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Big day needn't cost the earth
Lucy and Stuart Bannister didn’t want their nuptials to cost the earth.
“We don’t have a lot of money. We work in the arts so we put what we want to do over earning money. We didn’t have money to spend on a wedding and the last thing we wanted was to end up in debt,” says Lucy, an artist.
With consideration for the environment – the average wedding with 120 guests generates approximately 8,000 tonnes of CO2 emissions – the couple spent a year planning an ethical, eco-friendly and affordable event.
Their decision to have a vintage-themed wedding came from their love of charity shopping. Stuart, a sound engineer, says he is drawn to old things, especially music and instruments from bygone times. Lucy loves vintage homeware.
The couple met four years ago at the Brudenell Social Club in Hyde Park, Leeds. Stuart’s romantic proposal took place in front of a fountain in the Latin quarter of Paris on Valentine’s Day. “But it was without a ring,” he says.
“We went to look for one, but I have tiny fingers and the only one we could find was one he bought for one euro from Claire’s Accessories!” adds Lucy.
Stuart proposed, with the ring, in the car park outside the store. The couple put £50 that Stuart’s father gave them from a Pools win into a ring created and designed by Lucy’s friend, Hannah Lamb, a professional jewellery maker. “Originally I didn’t have any idea what I wanted, but I never imagined myself in a normal white dress,” says Lucy. “I always imagined I would have a vintage dress and I guess it started from there.
“We found a barn in the Peak District and it seemed to lend itself to this idea of ‘make do and mend’. Wartime street parties were a big influence.”
Family and friends pitched in with making things such as bunting from scraps of fabric for their big day. They all brought jam jars for the tealights to decorate the tables.
Stuart looked after the entertainment, putting together a band with his friends, and Lucy looked after the decor. “I got hooked on the idea of cake stands because I think they are lovely. I know how to get hold of things quite cheaply, so I applied that knowledge to make sure we didn’t spend too much money,” she says shrewdly.
Lucy ran a tight budget. The wedding cost less than £5,000 but it was a magical day that everyone played a part in.
“We wanted to put on the best day we could for as little money as possible and in an environment people felt comfortable in,” says Stuart. “Everywhere you looked you saw something nice, like something one of our friends had donated or made. It made it a really nice, warm atmosphere.”
The couple were keen for their big day to be green. “We are very strict and hate waste. We are always trying to re-use things and we know weddings can be wasteful. Things get thrown away, so it felt right to us,” says Stuart.
The couple boycotted buying invitations. Lucy built a website to invite family and friends to the wedding.
Her vintage cream, gold and brocade dress was bought for £38 from the House Of Rose And Brown in Saltaire. Lucy had the high-necked maxi-style dress customised into a regal waistcoat which she wore over the pale pink silk dress she had made from fabric from Bradford’s Bombay Stores. Cravats for the men were created from the same fabric. Her vintage shoes were £8.50. The total cost of her outfit was approximately £200.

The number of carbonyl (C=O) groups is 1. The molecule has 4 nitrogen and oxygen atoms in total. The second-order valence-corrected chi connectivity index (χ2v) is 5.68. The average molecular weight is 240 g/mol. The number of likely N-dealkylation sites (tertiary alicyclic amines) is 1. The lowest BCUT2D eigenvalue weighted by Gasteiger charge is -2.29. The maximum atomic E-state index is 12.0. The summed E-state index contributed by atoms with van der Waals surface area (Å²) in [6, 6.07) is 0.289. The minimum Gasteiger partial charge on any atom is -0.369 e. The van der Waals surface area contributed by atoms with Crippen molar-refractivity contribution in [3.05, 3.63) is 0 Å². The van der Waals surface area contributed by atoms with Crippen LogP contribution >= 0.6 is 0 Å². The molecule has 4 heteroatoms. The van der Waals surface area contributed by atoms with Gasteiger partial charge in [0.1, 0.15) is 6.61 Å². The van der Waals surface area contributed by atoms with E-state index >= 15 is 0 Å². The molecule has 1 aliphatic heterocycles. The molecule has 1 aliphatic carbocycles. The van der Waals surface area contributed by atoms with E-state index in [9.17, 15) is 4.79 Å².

Her ‘something new’ was Stuart’s brown pin-striped suit, bought from Topman.
Lucy’s bouquet of vintage buttons and beads was created by her sister-in-law and incorporated a piece of vintage lace from the turn of the last century given to her by her great, great aunt.
The couple’s rings, again made by Lucy’s friend, Hannah, were created from old gold donated by their families. They included the earrings Lucy had her ears pierced with and some heirlooms. “Gold is very expensive and often very unethical because people can be exploited in the production of gold,” says Lucy.
The ceremony took place at Keighley Register Office in the presence of their three witnesses, two best men and Lucy’s bridesmaid.
For the official exchanging of the rings, in the Peak District on August 23, the couple wrote their own vows and Lucy’s brother read a blessing.
Guests, some dressed in vintage clothes, dined on lamb, pork and beef spit roasts and ice cream from local farms. An aunt made the salads and vegetarian kebabs and Stuart’s mum made the wedding cake.
“We did stick to tradition in some ways, but in other ways it was more relaxed. There wasn’t a lot of ‘pomp and ceremony’” says Lucy.
When it came to the first dance, Lucy and Stuart decided to sing a duet instead – Johnny Cash and June Carpenter’s ’Cos I Love You.
Stuart’s best pals played songs from the Sixties and Seventies and others pitched in with some modern tunes.
“It was a bit like a festival!” says Lucy, referring to the fact they camped in a field with some of their guests after the celebrations.
“But the honeymoon slightly blew the eco theme,” she adds. “We went to Canada for two months, but we have offset that by planting oak trees in Wales. We wanted to put something back into this country.”
Looking back, Lucy says the wedding was “a bit of a whirlwind”.
Unlike most brides, Lucy had the opportunity to wear her bridal attire for a second time. She and Stuart donned their wedding outfits when they set up stall at the Saltaire Vintage Fair recently to sell off some of the items from their big day.
Well, they do say waste not, want not!
A spokeswoman for the web-based green wedding service, Green Union, which puts people in touch with wedding suppliers and services in their area, says: “What we are trying to do is get people away from the thought that an ethical wedding has to include lentils and sandals, because it can be really eco-chic and it doesn’t have to cost the earth.”